Dental bonding and composite veneers
Dental bonding, also known as composite bonding, has been used in dentistry for many years. It is an excellent way to repair cracked, chipped and discoloured teeth, or replace silver amalgam fillings. Dental bonding can also be used to close gaps and reshape misaligned teeth, providing a straighter, more uniform smile. Bonding is the application of a composite resin which bonds to the tooth to fill or cover the existing tooth.
Dental bonding is one of the easiest and least expensive of cosmetic dental procedures. Unlike porcelain veneers and crowns, which are customised tooth coverings that must be manufactured in a lab, bonding usually can be done in one visit.
Uses of dental bonding
Dental bonding is an option that can be considered:
- to repair decayed teeth (composite fillings are used to fill cavities)
- to repair chipped or cracked teeth
- to improve the appearance of discoloured teeth
- to close spaces between teeth
- to make teeth look longer
- to change the shape of teeth
- as a cosmetic alternative to amalgam fillings
- to protect a portion of the tooth’s root that has been exposed when gums recede.
Disadvantages of dental bonding
Although the bonding material used in dental bonding is somewhat stain resistant, it does not resist stains as well as crowns. Another disadvantage is that the bonding materials do not last as long nor are they as strong as other restorative procedures, such as crowns and veneers. Additionally, bonding materials can more easily chip and break off the tooth.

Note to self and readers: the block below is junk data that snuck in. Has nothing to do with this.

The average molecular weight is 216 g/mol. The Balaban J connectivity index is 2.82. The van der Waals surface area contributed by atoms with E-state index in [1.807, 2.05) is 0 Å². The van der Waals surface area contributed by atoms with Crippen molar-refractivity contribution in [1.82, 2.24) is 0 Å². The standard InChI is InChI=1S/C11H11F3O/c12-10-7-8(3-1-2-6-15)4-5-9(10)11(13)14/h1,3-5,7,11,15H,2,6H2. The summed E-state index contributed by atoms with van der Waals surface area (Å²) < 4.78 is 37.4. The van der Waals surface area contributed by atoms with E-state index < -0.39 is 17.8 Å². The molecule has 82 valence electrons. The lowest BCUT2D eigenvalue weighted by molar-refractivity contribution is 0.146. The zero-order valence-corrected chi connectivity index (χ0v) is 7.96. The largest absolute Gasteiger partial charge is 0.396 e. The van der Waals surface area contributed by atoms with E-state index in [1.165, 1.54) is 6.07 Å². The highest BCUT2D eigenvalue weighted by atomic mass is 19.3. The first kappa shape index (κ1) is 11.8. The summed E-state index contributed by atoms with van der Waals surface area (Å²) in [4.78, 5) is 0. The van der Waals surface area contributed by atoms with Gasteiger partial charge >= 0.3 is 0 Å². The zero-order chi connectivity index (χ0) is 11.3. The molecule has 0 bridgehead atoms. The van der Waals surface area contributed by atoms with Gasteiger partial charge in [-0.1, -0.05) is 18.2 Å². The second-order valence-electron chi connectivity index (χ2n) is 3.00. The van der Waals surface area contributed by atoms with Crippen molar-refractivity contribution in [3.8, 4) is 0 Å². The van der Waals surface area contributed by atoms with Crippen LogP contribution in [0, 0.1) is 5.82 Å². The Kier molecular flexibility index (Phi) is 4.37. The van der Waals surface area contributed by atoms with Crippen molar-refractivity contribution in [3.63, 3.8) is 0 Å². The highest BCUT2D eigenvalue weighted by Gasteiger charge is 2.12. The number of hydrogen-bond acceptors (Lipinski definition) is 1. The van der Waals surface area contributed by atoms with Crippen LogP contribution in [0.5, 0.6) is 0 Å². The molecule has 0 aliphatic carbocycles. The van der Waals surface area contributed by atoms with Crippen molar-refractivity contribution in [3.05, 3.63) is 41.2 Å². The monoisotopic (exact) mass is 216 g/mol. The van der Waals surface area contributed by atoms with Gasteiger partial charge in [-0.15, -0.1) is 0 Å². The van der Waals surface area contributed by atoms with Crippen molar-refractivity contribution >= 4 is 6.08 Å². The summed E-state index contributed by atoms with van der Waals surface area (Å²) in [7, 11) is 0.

Because of some of the limitations of dental bonding, it is best suited for small cosmetic changes, temporary correction of cosmetic defects, and correction of teeth in areas of very low bite pressure.
Because bonding material can chip, it is important to avoid such habits as biting fingernails; chewing on pens, ice, or other hard food objects; or using your bonded teeth as an opener. If you do notice any sharp edges on a bonded tooth or if your tooth feels odd when you bite down, call us.
How long does dental bonding last?
The lifespan of bonding materials for the teeth depends on how much bonding was done and your oral habits. Typically, however, bonding material lasts 3–5 years before needing to be touched up or replaced.
Bonded teeth do not require special care. Simply follow good oral hygiene practices. Brush teeth at least twice a day, floss at least once a day, and see us for regular professional check-ups and cleanings.
A nighttime appliance (splint) should be worn to help protect your teeth.
A composite veneer is a dental restoration added to the front of your tooth to reshape or correct discolouration, misalignment, chips or cracks. Unlike porcelain veneers, which are a single-crafted veneer that is bonded to your tooth, composite veneers are added to the tooth in layers. Each layer is hardened with light before the next is applied. When the final shape and colour is achieved, the veneers are polished to give a natural look.
Composite veneers can achieve a great result, as seen above. They are less expensive than porcelain veneers or crowns, and can be applied in one visit. Contact us to find out if composite veneers will work for you.
If composite veneers aren’t suitable, consider other options: